- Any occupational cancer.
- Disease caused by exposure to a biological agent
This refers to severe ‘near-miss’ incidents that could have caused harm, including:
- Explosions or fire that resulted in work stopping for over 24 hours.
- Plant or equipment coming into contact with overhead power lines.
- Load-bearing parts of lifts and lifting equipment collapsing, overturning or failing
There’s another category of incident that are RIDDOR reportable that you might not be aware of, relating to ‘Gas Incidents’. This RIDDOR reporting requirement is specifically geared towards certain groups, let’s look at what is required for this type of report.
You must report certain gas incidents to the HSE. If you are a distributor, filler, importer or supplier of flammable gas you must report incidents if you learn someone has died, lost consciousness, or been hospitalised due to an injury connected with the gas you were responsible for.
Furthermore, gas engineers must provide details of appliances or fittings they believe to be a danger to life or could cause unconsciousness or hospital treatment.
This may be a consequence of poor design or fitting which could cause a gas leak, for example.
RIDDOR Reporting: COVID 19 Guidance
There are specific circumstances that make COVID-19 transmission RIDDOR Reportable.
Only make a report under RIDDOR (The Reporting of Injuries, Diseases and Dangerous Occurrences Regulations 2013) when:
- an unintended incident at work has led to someone’s possible or actual exposure to coronavirus. This must be reported as a dangerous occurrence.
- a worker has been diagnosed as having COVID 19 and there is reasonable evidence that it was caused by exposure at work. This must be reported as a case of disease.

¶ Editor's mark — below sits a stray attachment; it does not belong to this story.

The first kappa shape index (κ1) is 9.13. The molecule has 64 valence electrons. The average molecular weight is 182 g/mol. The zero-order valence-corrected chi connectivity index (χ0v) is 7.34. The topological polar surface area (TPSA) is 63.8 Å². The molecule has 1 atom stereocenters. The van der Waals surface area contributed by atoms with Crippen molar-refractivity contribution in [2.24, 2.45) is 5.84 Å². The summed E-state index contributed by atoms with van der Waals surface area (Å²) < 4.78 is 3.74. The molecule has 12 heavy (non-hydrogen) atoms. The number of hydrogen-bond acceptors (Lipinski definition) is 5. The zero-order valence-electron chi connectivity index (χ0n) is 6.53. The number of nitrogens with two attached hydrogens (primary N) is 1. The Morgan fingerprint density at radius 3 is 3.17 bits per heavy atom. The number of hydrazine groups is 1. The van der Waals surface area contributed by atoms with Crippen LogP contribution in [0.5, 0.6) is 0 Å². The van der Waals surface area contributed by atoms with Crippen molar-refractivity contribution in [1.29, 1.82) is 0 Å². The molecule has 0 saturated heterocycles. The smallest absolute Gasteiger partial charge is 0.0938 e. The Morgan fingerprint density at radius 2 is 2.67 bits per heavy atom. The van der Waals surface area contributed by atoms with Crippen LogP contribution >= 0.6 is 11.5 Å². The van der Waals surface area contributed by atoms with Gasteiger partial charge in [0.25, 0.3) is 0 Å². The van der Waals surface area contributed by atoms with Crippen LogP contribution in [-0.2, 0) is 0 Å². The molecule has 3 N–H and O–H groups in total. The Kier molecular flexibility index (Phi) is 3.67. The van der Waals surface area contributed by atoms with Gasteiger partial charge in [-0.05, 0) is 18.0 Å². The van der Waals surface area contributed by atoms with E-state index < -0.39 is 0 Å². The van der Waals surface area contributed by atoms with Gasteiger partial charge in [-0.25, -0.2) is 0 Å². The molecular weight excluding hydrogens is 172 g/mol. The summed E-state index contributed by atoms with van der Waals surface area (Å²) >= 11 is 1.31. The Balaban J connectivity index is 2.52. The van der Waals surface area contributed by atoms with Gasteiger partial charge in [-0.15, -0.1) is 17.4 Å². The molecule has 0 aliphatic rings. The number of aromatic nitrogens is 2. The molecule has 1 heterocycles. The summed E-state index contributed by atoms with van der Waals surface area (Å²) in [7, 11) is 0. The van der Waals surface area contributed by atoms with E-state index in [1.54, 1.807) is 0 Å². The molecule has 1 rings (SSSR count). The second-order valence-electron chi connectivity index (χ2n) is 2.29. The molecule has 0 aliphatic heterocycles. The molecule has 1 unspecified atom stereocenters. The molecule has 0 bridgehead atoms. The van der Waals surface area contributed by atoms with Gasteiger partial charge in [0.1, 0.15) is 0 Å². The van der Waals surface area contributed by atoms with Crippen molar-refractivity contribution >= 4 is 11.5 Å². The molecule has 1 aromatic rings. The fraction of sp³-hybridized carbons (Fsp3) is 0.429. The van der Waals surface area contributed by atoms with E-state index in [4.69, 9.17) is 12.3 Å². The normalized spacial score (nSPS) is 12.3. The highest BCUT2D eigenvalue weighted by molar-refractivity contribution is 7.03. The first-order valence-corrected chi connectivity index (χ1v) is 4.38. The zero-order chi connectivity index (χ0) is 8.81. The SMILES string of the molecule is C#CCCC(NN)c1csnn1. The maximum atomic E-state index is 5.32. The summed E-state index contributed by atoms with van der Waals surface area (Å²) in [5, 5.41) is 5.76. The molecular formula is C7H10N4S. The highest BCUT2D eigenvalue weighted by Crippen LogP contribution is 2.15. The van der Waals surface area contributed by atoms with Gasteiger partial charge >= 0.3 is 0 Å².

- a worker dies as a result of occupational exposure to coronavirus.
COVID-19 RIDDOR Reporting: What to report
Read about RIDDOR regulation 7, Schedule 2 – Section 10 on legislation.gov.uk
If something happens at work which results in (or could result in) the release or escape of coronavirus you must report this as a dangerous occurrence. An example of a dangerous occurrence would be a lab worker accidentally smashing a glass vial containing coronavirus, leading to people being exposed.
Cases of disease: exposure to a biological agent
Read about RIDDOR regulation 9 (b) on legislation.gov.uk
If there is reasonable evidence that someone diagnosed with COVID-19 was likely exposed because of their work you must report this as an exposure to a biological agent using the case of disease report.
An example of a work-related exposure to coronavirus would be a health care professional who is diagnosed with COVID-19 after treating patients with COVID-19.
Read about RIDDOR regulation 6 (2) on legislation.gov.uk
If a worker dies as a result of exposure to coronavirus from their work and this is confirmed as the likely cause of death by a registered medical practitioner, then you must report this as a death due to exposure to a biological agent using the ‘case of disease’ report form.
You must report workplace fatalities to HSE by the quickest practicable means without delay and send a report of that fatality within 10 days of the incident.
RIDDOR Reporting - Information to Record
- The date of reporting
- The date, time and location of the incident
- Personal details (name, job title etc) of the person(s) involved
- A description of the injury, illness or occurrence
The responsible person should complete the appropriate online report form on the Health & Safety Executive’s website (or HSENI in Northern Ireland). The form will then be submitted directly to the RIDDOR database and you’ll receive a copy for your records.
How to Complete a RIDDOR Report
Hopefully by this point, you feel a bit more comfortable in answering the question, ‘What is RIDDOR?’.
To go a bit further, we’ve made a tutorial video below, which walks you through the completion process on the HSE website.
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More information on when, and how, to report very serious or dangerous incidents, can be found by visiting the ways to contact HSE webpage. If you want to report less serious incidents out of normal working hours, you can always complete an online form.
The information for the ‘What is RIDDOR?’ resource has been adapted in accordance with the Open Government Licence for public sector information. Always check the latest local guidance or consult with a Chartered Professional when assessing your legal obligations.